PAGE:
b) Justification and Presentation of the Survey by Dr. Khalil Shekaki: Information about this recent poll reached the refugee camps as a result of a briefing meeting on the poll held at Dr. Shekaki’s office earlier this year, and through several reports in the local Palestinian and the London-based Al-Hayat. Major concern about the motives behind this polling effort was triggered by the fact that its aims were presented differently in various fora: one time the poll-results were presented as a tool for the Palestinian negotiator to facilitate negotiations with Israel (i.e. the small number of refugees actually opting for return as a means to encourage Israel to accept the right of return in principle), on other occasions as evidence of the fact that Palestinian negotiators can easily compromise on the right of return (because it won’t become a major issue and problem inside Palestinian society).
c) Fears of Likely Political Abuse: The above, combined with rumors about Dr. Shekaki’s close ties with and funding from U.S. sources, has lead people to conclude that they were dealing with yet another effort to manipulate their rights, an effort which coincides with pressures on the Palestinian leadership in the framework of the Road Map.
5. From a professional point of view, there are several additional problems with the poll as conducted by D. Khalil Shekaki:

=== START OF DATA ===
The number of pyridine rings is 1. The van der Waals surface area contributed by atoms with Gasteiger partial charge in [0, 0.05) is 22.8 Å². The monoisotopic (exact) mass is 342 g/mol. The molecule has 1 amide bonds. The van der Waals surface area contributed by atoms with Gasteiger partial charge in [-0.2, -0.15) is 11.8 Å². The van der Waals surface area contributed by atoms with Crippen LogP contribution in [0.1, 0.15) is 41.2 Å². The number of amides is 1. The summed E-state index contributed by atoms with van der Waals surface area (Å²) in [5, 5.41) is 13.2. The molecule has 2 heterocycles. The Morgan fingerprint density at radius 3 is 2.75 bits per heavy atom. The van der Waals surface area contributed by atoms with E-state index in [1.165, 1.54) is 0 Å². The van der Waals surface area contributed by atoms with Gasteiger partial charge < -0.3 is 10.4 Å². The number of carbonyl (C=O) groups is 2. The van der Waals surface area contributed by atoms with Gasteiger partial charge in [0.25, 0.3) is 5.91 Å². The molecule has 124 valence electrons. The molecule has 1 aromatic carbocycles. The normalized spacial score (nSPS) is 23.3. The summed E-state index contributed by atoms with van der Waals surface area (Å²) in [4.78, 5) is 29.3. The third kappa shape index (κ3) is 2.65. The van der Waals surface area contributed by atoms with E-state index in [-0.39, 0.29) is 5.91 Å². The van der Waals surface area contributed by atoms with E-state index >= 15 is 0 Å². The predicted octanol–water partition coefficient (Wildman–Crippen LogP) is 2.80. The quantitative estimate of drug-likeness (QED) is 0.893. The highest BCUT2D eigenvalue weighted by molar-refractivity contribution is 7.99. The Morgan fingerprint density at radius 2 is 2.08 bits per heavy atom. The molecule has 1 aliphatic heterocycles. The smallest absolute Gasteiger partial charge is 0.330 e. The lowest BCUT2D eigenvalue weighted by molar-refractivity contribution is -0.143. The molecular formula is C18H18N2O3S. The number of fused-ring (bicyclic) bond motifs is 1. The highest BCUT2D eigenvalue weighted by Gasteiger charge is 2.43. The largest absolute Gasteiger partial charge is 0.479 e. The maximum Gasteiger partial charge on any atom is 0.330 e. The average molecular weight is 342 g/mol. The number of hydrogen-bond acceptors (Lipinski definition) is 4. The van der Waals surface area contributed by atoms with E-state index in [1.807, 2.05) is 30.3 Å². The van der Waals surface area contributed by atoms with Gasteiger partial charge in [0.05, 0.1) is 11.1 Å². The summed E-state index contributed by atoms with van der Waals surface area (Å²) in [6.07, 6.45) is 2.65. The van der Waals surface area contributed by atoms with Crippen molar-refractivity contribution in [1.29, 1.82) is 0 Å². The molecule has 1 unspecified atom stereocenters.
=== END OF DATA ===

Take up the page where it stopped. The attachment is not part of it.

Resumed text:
a) The absence of recognition of the right of return remains a major obstacle for professionally sound opinion polls on this matter. It may just be impossible for an individual to abstract from 55 years of denial of the right of return and his/her struggle for it, to imagine - for the time of the interview - that this right is recognized, and to make a fully aware and educated choice about whether s/he would return. While polls about refugee choices are a common tool for establishing preferences and related planning parameters in many other refugee cases, they are usually conducted under conditions in which all options (including return) are recognized and immediately realistic options.
b) The options presented to Palestinian refugees in Dr. Shekaki’s poll are not in conformity with international law and UN Resolution 194. They are not the options outlined in paragraph 1 above, but the options outlined in the Israeli “non-paper” presented to the Taba negotiations. Refugees are thus asked to choose among the following:
Based on the above, this poll should not be considered an “authoritative poll on the very sensitive subject of the right of return.” While it should not surprise anybody that many refugees choose not to return, the final figures resulting from this poll are probably a very bad indicator of the choices refugees will make once their rights are fully recognized.
BADIL Resource Center aims to provide a resource pool of alternative, critical and progressive information on the question of Palestinian refugees in our quest to achieve a just and lasting soluton for exiled Palestinians based on their right of return.